Baz Luhrmann’s Strictly Ballroom the Musical may not be the strongest musical in the world, but it’s a stronger piece of musical theatre, thanks to Drew McOnie’s choreography
“Pam Shortt’s broken both her legs, and I wanna dance with you”
It is fascinating to be able to follow the development of a show, particularly one that has morphed as much as Strictly Ballroom the Musical. I saw it at the West Yorkshire Playhouse the winter before last, where it didn’t quite set my world on fire, so I was intrigued to hear that its arrival in the West End at the Piccadilly would be accompanied by quite the overhaul, still directed and choreographed by Drew McOnie.
The major change to this adaptation of Baz Luhrmann’s 1992 cult hit movie comes with the introduction of bandleader Wally Strand, played by Will Young, an MC figure and human jukebox who takes on the vast majority of the evening’s singing. And as we skip from Grace Jones to Billy Idol, via Bowie, Whitney and Cyndi, it’s a real pleasure to hear him sing Marius De Vries’ brilliant new arrangements. Continue reading “Review: Strictly Ballroom the Musical, Piccadilly”
“I don’t know if you are illusion”
Hoping for a ten from Len and to avoid the dreaded dis-sah-ter from Craig, Baz Luhrmann’s Strictly Ballroom arrives for its UK premiere at the West Yorkshire Playhouse. Best known in its 1992 film version, it actually began life as a play in the mid-1980s when it became big in Czechoslovakia as well as Luhrmann’s native Australia and perhaps appropriately, it is now Drew McOnie who takes the directorial chair, the choreographer-director’s rising star an ideal fit for a musical all about dance.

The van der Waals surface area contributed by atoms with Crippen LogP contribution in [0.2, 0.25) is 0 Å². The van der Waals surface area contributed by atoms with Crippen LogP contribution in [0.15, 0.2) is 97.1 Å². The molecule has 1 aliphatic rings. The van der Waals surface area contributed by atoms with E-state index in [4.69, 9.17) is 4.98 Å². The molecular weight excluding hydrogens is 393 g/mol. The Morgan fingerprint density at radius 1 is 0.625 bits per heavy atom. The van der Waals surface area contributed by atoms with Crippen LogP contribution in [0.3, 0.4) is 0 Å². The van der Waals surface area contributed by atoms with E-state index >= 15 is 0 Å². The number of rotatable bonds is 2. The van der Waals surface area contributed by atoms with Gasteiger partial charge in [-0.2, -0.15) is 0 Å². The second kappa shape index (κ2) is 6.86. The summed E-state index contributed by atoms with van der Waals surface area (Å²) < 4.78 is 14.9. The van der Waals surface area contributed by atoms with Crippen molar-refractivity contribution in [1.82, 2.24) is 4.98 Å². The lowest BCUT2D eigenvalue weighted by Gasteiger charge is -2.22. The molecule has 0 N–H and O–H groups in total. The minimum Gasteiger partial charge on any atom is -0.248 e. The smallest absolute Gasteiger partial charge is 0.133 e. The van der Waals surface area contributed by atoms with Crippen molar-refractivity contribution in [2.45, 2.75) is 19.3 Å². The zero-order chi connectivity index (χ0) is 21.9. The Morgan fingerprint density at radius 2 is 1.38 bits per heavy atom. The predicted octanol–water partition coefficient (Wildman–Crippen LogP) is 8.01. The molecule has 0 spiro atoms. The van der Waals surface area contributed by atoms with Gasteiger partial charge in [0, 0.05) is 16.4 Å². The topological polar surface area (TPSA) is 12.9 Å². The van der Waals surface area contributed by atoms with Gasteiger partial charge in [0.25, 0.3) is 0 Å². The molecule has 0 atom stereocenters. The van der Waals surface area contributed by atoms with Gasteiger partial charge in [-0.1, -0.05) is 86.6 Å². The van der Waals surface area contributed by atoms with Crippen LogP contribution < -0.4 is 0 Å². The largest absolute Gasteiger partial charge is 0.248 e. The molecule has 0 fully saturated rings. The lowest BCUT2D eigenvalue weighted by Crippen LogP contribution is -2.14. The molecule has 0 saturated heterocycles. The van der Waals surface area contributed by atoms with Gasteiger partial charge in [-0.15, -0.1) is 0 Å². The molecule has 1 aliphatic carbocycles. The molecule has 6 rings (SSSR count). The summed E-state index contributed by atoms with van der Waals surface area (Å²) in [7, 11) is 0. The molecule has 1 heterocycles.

And what dance it is. We’re in the world of competitive ballroom dancing and we’re treated to a wide range of routines from rehearsals to all-out performances and much inventive work in-between, especially where mirrors are involved. And in all this freedom of expression, there’s a crystal-clear distillation of the story’s message in the sheer joy of dancing for fun and the power of following an individual path. But the show isn’t just dance, it’s words and music as well and there, it is less sure-footed.
“Perhaps the greatest risk any of us will ever take is to be seen as we really are”
Who knew what the world needed was a live-action version of Cinderella directed by Kenneth Branagh. It oughtn’t be as good as it is but somehow the fusion of Disney magic and folktale wonder comes together most effectively, thoroughly traditional in its outlook yet somehow still feeling fresh. Chris Weitz’s screenplay is based on Charles Perrault’s Cendrillon but both he and Branagh take lots of inspiration from the Disney version of the story too and the resulting confection is really rather bibbity-bobbity-beguiling.
There’s a cleverness too about what it does in spinning new details like giving us a reason that her step-family don’t recognise her at the ball and weaving much humour into the magic spells that get her to said ball. Ella herself is well pitched by Lily James, not quite too perfect to be true but still hugely appealing. It’s no wonder Richard Madden’s Prince Charming tumbles instantly for her (and she for him, those breeches…those boots!) and their chemistry is palpable, one can see why Branagh has cast them as Juliet and Romeo in his upcoming theatre residency in London. Continue reading “DVD Review: Cinderella”
“We want all the spirit of Lancashire, but not the accent”
One of the most anticipated bits of TV this Christmas was surely Victoria Wood’s adaptation of her musical That Day We Sang, featuring a Sweeney Todd reunion with Imelda Staunton and Michael Ball taking on the lead roles of Enid and Tubby. The show is a wonderfully heart-warming tale of extraordinariness coming out of the ordinary as Wood does so well, following two lonely middle aged Mancunians who dare to dream of love when life offers them a second chance.
They’re initially brought together at a special event in 1969 to celebrate the 40th anniversary of The Manchester Children’s Choir recording Purcell’s Nymphs and Shepherds (a real life event). Having lost touch and been ground down by the drudgery of life, each puts a long awaited sparkle in the other’s eye though as ever, the path of true love ne’er did run smooth. And Wood contrasts this story with a 1929 narrative that follows the experiences of the choir as they build up to their momentous day. Continue reading “TV Review: That Day We Sang”